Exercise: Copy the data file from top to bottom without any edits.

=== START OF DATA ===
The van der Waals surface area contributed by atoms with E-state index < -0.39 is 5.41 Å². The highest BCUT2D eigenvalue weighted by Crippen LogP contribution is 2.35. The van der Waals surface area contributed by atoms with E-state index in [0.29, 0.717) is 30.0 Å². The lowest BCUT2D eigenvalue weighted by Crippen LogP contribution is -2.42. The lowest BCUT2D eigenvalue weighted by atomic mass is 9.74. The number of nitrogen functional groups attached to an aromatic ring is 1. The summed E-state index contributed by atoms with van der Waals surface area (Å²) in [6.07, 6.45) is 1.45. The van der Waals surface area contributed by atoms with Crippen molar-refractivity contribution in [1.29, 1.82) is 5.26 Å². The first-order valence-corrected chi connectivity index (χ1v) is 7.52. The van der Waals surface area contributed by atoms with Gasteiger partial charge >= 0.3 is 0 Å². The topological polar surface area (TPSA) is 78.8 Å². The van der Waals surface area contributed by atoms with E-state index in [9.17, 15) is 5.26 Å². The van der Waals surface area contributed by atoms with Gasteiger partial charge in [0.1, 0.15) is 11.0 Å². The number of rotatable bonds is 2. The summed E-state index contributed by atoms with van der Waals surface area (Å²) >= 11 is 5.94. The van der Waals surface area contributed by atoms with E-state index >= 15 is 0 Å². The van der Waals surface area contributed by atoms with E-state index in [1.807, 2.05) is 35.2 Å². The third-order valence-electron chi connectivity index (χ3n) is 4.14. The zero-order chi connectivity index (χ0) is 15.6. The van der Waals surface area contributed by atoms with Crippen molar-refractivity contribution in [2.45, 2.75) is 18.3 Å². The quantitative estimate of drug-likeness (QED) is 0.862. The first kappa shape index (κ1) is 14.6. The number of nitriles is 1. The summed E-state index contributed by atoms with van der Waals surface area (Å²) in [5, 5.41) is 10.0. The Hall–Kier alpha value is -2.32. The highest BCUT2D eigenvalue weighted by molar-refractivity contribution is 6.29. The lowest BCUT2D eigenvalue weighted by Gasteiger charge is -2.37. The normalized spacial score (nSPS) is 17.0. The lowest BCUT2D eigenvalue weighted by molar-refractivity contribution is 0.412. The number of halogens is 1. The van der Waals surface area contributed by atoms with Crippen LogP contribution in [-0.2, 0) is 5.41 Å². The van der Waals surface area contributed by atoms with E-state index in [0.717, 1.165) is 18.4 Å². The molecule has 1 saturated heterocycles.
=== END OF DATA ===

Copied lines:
The van der Waals surface area contributed by atoms with E-state index < -0.39 is 5.41 Å². The highest BCUT2D eigenvalue weighted by Crippen LogP contribution is 2.35. The van der Waals surface area contributed by atoms with E-state index in [0.29, 0.717) is 30.0 Å². The lowest BCUT2D eigenvalue weighted by Crippen LogP contribution is -2.42. The lowest BCUT2D eigenvalue weighted by atomic mass is 9.74. The number of nitrogen functional groups attached to an aromatic ring is 1. The summed E-state index contributed by atoms with van der Waals surface area (Å²) in [6.07, 6.45) is 1.45. The van der Waals surface area contributed by atoms with Crippen molar-refractivity contribution in [1.29, 1.82) is 5.26 Å². The first-order valence-corrected chi connectivity index (χ1v) is 7.52. The van der Waals surface area contributed by atoms with Gasteiger partial charge >= 0.3 is 0 Å². The topological polar surface area (TPSA) is 78.8 Å². The van der Waals surface area contributed by atoms with E-state index in [9.17, 15) is 5.26 Å². The van der Waals surface area contributed by atoms with Gasteiger partial charge in [0.1, 0.15) is 11.0 Å². The number of rotatable bonds is 2. The summed E-state index contributed by atoms with van der Waals surface area (Å²) >= 11 is 5.94. The van der Waals surface area contributed by atoms with E-state index >= 15 is 0 Å². The van der Waals surface area contributed by atoms with E-state index in [1.807, 2.05) is 35.2 Å². The third-order valence-electron chi connectivity index (χ3n) is 4.14. The zero-order chi connectivity index (χ0) is 15.6. The van der Waals surface area contributed by atoms with Crippen molar-refractivity contribution in [2.45, 2.75) is 18.3 Å². The quantitative estimate of drug-likeness (QED) is 0.862. The first kappa shape index (κ1) is 14.6. The number of nitriles is 1. The summed E-state index contributed by atoms with van der Waals surface area (Å²) in [5, 5.41) is 10.0. The Hall–Kier alpha value is -2.32. The highest BCUT2D eigenvalue weighted by molar-refractivity contribution is 6.29. The lowest BCUT2D eigenvalue weighted by Gasteiger charge is -2.37. The normalized spacial score (nSPS) is 17.0. The lowest BCUT2D eigenvalue weighted by molar-refractivity contribution is 0.412. The number of halogens is 1. The van der Waals surface area contributed by atoms with Crippen LogP contribution in [-0.2, 0) is 5.41 Å². The van der Waals surface area contributed by atoms with E-state index in [0.717, 1.165) is 18.4 Å². The molecule has 1 saturated heterocycles.